Why we need to talk the psychology of things unknown

The real reason our world is a simulation is not as sinister as you think

The classes in my second degree were more intimate and often more engaging than my first. There were seldom wrong or right answers, because they were mostly classes that focused on and backed students’ worldview with methods to tackle whatever social problems we saw, or related with. These classes were filled with people from various cultural backgrounds, experiences and age groups and so we hardly ever agreed on anything.

One debate I remember having was about shoes. For context: The founder of Toms pushed a cause where he gives one child in a rural area of a third world country one pair of shoes, for every pair bought at stores. The company had done this a few times and while kids were now provided with good quality shoes,  local cobblers were losing money. As you would expect,  in a scenario like this, the class was divided on what constitutes common good.

Some of my classmates believed though those who could afford to buy local shoes would get free shoes too, thus reducing sales for the cobblers, those who cannot will also be benefiting, so the cobbler’s lack of sales is collateral for the kid’s health. While the other side of the classroom believed the free shoes were disrupting the local economy and stifling the community (and maybe the country’s) ability to become self-sufficient. While both arguments are defendable (Life 101: there’s no correct answer), it is clear that both parties see the world differently. Both were looking at the same case study through different frames.  The world is the same, but the frame of reference differs.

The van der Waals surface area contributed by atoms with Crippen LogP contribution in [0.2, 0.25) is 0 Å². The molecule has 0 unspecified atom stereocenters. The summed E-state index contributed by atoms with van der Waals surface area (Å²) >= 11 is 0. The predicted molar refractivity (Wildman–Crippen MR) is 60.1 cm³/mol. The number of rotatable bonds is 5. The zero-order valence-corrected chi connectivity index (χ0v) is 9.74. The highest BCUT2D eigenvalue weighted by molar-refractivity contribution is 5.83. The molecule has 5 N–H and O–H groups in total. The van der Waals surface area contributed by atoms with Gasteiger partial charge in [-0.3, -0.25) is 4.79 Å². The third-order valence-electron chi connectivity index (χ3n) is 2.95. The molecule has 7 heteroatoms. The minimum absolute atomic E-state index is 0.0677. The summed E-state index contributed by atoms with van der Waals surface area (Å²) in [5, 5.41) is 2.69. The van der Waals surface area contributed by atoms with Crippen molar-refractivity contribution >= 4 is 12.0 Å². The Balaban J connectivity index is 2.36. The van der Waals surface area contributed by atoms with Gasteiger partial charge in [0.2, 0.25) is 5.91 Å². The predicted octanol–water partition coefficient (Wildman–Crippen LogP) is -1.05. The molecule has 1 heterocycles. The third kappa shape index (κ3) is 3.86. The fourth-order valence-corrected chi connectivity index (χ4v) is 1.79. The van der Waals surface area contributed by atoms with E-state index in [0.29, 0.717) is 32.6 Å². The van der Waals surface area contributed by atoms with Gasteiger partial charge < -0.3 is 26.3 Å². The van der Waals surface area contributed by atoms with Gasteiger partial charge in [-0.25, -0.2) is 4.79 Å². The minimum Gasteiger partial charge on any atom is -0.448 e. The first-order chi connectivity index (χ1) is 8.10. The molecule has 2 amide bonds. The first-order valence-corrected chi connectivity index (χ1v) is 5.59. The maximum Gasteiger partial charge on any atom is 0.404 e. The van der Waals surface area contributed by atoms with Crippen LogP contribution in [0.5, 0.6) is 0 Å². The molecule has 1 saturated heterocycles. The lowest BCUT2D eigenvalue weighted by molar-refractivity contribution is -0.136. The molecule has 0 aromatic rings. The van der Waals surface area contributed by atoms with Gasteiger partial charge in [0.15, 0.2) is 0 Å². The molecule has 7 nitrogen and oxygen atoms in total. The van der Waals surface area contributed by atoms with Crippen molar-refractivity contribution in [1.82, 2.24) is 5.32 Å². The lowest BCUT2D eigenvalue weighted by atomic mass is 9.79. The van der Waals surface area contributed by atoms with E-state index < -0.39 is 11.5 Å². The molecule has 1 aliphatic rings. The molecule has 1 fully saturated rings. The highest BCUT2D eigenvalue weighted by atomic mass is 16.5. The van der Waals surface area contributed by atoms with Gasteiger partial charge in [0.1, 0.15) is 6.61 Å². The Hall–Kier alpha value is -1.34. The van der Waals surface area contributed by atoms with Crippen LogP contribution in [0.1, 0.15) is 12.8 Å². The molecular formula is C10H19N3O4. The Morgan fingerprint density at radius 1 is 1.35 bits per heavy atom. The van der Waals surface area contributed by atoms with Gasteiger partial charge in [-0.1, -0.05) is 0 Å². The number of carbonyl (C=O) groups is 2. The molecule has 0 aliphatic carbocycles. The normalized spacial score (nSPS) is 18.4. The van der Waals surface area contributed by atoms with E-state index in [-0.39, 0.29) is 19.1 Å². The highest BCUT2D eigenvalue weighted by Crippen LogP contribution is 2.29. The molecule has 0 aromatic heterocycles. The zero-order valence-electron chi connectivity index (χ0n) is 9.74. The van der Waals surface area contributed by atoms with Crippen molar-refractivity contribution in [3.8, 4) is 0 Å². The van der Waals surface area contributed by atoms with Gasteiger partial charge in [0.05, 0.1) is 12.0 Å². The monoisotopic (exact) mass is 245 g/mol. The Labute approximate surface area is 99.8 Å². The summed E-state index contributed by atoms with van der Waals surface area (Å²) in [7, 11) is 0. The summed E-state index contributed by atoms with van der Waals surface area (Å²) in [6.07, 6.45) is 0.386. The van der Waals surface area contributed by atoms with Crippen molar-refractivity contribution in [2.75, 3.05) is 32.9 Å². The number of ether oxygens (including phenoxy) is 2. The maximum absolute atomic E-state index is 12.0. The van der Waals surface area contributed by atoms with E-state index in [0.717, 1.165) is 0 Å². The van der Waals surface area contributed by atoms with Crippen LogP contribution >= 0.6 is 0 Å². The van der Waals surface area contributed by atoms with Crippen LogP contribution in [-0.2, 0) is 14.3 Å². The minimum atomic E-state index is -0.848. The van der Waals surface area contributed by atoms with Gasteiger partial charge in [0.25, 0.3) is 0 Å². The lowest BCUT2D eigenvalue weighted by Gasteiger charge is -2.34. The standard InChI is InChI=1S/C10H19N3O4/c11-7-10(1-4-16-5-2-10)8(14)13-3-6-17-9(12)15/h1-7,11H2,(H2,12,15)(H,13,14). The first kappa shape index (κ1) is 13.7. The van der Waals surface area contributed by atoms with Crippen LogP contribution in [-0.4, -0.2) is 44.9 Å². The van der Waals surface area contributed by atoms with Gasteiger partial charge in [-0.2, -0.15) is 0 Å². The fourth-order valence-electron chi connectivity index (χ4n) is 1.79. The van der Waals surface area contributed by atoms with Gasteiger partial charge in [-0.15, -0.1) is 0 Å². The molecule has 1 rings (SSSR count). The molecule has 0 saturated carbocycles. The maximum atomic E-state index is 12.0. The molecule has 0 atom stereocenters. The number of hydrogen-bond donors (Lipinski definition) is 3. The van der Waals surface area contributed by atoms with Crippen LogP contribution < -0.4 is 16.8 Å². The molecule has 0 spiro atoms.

Our frame of reference is how we perceive what we view as reality through our subconscious frames: the frame through which we view and interpret our external environment. And because we believe our perceptions to be real, we believe everyone else sees them the same way. Our frames are influenced by our environments and often by the interpretations of the people we interacted with the most in our early years. Our beliefs in the first few years of our lives echo our guardians’ and we tend to interpret the world around us the way they’ve taught us to. In some instances, we disagree with these views based on data from core beliefs we may gather from other sources. But because they are the ones we interact with most, and most of our development happened around them, we tend to hold on to their beliefs more than we’re willing to admit, and sometimes more than we’re aware of.